Maintenance - the bitter side of life

Let's assume that it's 1012 now. One thousand years ago. Fall has come. Winter is ready at the starting gate. I'm preparing to survive the winter. I will be eating what I gathered during summertime. Enjoyment in over. The new will be limited. I'll have to rely on the fruits of my summer work.

Fast forward to the 21st century. Winter is not a concern any more. Food availability is almost the same as in summer. I can even go to the other hemisphere to enjoy summer and to vacation. Will I miss something? Maybe not, maybe yes. It depends on what I really want.

As you can probably guess, this metaphor is about development and maintenance of systems. At e-point, we see systems born, grow up, put in production or discarded, become legacy, and even become obsolete. A full circle of life.

Let's think about these particular stages: development and maintenance. What tools are needed? What processes might be different? What are the tasks facing developers in each of these two cycles?

Development. This stage is known almost to everyone. It's simply creation. You've got direction and requirements from the client. You pick up tools, languages, and so on to build a system. So you rely on what you already know, or what others know. Sometimes you even get to pick "what you want to know". There is no time to test everything as you would wish. With all these new and old toys you have very productive period. It's funny and exhausting. Endorphins fills your veins, excitement fills your memory. This is a great time for most people. Most of us would love to repeat this high level of development activity until retirement.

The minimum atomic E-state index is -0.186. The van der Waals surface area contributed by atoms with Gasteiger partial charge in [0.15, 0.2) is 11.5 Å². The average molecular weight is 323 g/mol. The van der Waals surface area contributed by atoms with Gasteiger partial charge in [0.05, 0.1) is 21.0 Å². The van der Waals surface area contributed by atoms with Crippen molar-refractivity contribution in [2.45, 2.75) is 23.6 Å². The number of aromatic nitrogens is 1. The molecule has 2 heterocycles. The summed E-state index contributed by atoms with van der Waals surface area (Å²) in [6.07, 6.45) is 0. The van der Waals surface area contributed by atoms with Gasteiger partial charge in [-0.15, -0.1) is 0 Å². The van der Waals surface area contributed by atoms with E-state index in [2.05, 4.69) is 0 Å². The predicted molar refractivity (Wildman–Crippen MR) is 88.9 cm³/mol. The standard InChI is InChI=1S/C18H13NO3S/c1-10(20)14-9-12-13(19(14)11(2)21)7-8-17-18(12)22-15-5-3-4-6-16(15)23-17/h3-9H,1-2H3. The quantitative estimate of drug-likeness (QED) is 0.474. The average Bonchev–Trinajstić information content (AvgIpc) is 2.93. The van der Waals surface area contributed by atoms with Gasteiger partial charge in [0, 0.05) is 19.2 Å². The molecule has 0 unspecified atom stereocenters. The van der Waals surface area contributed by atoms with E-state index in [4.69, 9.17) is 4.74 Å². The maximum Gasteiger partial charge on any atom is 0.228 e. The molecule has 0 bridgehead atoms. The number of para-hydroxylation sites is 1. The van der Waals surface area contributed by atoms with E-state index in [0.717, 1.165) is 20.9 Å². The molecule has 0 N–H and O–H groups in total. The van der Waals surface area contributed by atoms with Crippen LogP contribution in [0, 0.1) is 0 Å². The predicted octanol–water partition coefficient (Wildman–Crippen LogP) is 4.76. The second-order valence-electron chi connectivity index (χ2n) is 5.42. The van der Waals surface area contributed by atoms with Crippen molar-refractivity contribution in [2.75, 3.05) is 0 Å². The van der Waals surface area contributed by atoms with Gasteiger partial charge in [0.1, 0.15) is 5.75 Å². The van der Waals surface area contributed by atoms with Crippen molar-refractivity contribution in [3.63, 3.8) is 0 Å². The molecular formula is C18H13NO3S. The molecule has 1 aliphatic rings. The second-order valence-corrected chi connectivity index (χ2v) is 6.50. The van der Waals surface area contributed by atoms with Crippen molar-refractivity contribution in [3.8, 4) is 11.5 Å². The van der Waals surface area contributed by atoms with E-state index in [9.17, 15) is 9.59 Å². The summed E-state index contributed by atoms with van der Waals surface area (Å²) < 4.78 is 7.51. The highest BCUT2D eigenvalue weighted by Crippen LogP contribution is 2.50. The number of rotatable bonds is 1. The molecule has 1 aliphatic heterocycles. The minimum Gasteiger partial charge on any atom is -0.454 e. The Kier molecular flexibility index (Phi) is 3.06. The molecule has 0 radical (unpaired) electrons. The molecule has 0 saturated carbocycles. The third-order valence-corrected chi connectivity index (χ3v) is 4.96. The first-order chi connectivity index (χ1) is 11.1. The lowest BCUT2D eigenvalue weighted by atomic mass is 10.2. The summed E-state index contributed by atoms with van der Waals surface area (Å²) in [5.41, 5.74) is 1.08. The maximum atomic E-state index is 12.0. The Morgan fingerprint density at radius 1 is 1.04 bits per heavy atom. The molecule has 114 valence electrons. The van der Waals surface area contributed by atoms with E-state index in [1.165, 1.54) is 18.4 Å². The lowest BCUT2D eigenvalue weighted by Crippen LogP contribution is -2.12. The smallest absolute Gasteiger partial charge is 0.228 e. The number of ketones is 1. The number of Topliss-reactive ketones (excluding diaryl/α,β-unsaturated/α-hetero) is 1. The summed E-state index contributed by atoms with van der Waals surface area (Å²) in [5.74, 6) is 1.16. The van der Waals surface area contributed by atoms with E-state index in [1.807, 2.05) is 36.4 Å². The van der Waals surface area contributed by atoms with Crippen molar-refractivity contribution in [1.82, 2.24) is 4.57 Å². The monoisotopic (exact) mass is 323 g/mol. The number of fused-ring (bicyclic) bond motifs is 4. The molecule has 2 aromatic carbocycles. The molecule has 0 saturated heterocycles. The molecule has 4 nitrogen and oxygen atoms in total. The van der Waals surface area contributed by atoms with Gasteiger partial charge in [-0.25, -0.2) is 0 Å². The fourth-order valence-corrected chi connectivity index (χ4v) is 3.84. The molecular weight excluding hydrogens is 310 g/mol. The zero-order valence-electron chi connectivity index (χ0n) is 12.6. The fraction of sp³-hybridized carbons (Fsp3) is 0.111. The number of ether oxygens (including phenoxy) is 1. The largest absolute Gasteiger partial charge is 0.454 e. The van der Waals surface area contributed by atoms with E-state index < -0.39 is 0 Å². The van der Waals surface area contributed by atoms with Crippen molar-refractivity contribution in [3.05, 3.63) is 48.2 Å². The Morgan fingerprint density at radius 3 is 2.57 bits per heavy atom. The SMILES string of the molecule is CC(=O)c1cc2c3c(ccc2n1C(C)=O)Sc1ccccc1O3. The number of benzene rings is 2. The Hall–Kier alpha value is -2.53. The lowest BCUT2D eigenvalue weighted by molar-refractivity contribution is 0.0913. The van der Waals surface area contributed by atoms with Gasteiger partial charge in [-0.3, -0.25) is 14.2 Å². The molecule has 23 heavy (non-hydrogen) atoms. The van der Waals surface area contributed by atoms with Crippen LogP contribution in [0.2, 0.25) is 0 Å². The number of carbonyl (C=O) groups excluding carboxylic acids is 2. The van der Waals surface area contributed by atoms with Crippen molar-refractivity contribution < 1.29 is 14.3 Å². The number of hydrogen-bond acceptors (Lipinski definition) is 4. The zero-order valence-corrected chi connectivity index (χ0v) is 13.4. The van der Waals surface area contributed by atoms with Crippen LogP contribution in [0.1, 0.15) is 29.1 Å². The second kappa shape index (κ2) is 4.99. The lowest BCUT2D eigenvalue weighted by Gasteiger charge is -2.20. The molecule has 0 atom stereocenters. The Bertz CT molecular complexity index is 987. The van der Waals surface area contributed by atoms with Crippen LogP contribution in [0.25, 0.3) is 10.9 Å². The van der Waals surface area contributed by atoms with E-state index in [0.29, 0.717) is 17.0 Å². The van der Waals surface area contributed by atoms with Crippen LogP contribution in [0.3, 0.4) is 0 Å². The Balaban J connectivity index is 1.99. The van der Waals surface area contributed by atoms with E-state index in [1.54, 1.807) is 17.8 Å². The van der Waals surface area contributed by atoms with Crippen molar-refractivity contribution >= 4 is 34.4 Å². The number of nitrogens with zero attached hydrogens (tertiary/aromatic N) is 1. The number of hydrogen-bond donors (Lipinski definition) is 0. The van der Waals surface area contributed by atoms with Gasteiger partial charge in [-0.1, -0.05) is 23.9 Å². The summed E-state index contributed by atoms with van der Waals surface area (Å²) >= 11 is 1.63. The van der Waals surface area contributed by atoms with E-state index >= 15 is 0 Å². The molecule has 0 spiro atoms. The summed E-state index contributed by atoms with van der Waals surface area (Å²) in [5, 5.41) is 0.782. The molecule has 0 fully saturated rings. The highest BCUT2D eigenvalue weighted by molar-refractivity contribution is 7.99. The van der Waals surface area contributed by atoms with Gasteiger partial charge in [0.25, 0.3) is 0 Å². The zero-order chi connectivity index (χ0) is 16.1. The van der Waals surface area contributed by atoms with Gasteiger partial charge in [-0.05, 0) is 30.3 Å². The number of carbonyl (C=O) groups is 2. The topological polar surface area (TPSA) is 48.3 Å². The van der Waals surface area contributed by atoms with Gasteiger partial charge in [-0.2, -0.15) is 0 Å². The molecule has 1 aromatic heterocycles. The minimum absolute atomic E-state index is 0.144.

Maintenance. You spend time keeping the system alive. You hear complaints if something wrong has gone wrong with the system, or hear nothing when everything is OK. There is a very little work of creation. New features are painful to implement. This is the a time when ideas chosen in the development stage are tested. You'll get full knowledge of how stuff works in the real world, which is the real value. You can see how the production system adds to revenue, and how operating costs can increase due to development re-work known as "maintenance tweaks". It can be a boring and frustrating lesson if you're not prepared. Maintenance is not as sweet as development. It's bitter, but it's more real. Few people really like this stage.

OneWebSQL is designed to be easy to use during development and to give a "no problems" experience during maintenance of the production system. It's like well balanced diet -- tasty and nutritious. If you develop and maintain systems, you've got the idea.

I met developers who were really excited when they started using Hibernate. They becomes furious when they had to turn off most of these exciting features on production and use plain JDBC. These developers have broad experience and OneWebSQL suits them. They know it. I also met developers who are stuck in the development stage. These "endless summer" developers do not get the idea. I don't whether I'm not a good salesman, or maybe they do not want to see the bitter side. Gonna think about it more later.

Have you tasted the bitter side?